No law can guarantee that teenage girls will talk with their parents. Even about an issue as heart-wrenching as pregnancy.
That is the insurmountable problem with Measure 43. It would require that medical providers give 48 hours' notice to a parent before performing an abortion on a girl age 15 to 17. State law already requires parental consent for younger teens.
In a perfect world, all teenagers would have loving, accepting parents with whom they could discuss anything.
But in a perfect world, teens wouldn't have sex. If they did, they at least would use proven birth-control methods, and they would consider the consequences of their actions beforehand.
Mandating parental notification won't ensure that pregnant girls talk with their parents. If a girl has a good relationship with her mom or dad, she'll talk to them. If she's unsure, she likely will seek guidance from another trusted adult -- her school counselor or teacher, her cleric, a relative or a respected neighbor.
But if she is scared that Measure 43 will force her parents to know, she might postpone getting the medical care that a pregnant girl needs. She might delay learning about her options, including support throughout the pregnancy and potential adoption. If she comes from an abusive home or fears that her parents will react dangerously, she will do everything possible to avoid letting them know.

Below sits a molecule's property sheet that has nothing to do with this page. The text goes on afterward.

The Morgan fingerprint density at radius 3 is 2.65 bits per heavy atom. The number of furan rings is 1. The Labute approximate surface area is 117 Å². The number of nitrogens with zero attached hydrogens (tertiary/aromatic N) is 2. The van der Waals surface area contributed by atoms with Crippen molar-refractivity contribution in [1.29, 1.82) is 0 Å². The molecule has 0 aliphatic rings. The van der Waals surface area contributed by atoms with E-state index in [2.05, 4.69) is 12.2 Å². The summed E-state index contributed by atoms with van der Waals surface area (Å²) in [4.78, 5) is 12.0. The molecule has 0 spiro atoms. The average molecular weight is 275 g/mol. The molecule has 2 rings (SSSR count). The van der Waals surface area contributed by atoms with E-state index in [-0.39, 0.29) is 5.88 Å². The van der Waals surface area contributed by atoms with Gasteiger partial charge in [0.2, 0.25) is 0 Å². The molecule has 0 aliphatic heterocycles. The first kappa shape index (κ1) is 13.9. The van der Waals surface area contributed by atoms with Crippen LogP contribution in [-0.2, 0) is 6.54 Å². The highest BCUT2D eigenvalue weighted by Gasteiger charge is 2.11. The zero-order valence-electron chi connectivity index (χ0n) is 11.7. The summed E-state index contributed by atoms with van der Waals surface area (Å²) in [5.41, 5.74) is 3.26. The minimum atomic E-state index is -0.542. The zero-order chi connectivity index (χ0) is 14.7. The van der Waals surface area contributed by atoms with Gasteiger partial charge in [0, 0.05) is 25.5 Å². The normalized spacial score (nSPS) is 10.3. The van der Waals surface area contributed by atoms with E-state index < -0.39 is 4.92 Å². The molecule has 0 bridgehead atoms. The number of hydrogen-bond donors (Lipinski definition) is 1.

Some teens might figure out how to navigate Measure 43's cumbersome process of having a state administrative-law judge waive that notification requirement.
Others might flee to a state where they could get an abortion -- perhaps abetted by fake identification -- without notifying Mom or Dad.
Others might take an even more dangerous route, trying to self-abort or seeking a back-alley abortion.
Current Oregon law allows teens age 15 or older to obtain almost any medical or dental care without their parents' knowledge. That should encourage a teen to seek medical attention early in her pregnancy. Even if she thinks she wants an abortion, the doctor or nurse will assess her situation and encourage her to first talk with her parents or another trusted adult.
In the emotional debate about Measure 43, it is important to remember that people on both sides care deeply about teenagers. No person or group should be vilified for supporting or opposing it.
Felicia Bautista, a chief petitioner for Measure 43, presents a compelling story about how she was forced into an abortion at age 15. Her boyfriend pressured her; the abortion clinic's staff didn't tell her what was going on.
No one deserves to be placed in that horrible situation. That scenario should be grounds for pulling the medical licenses of the nurses and doctors involved.
Medical professionals have a duty to be forthright with patients of any age; they have a responsibility to encourage teens to consult their parents about any medical procedure.
But a law, no matter how well-intentioned, cannot ensure that kids and parents communicate.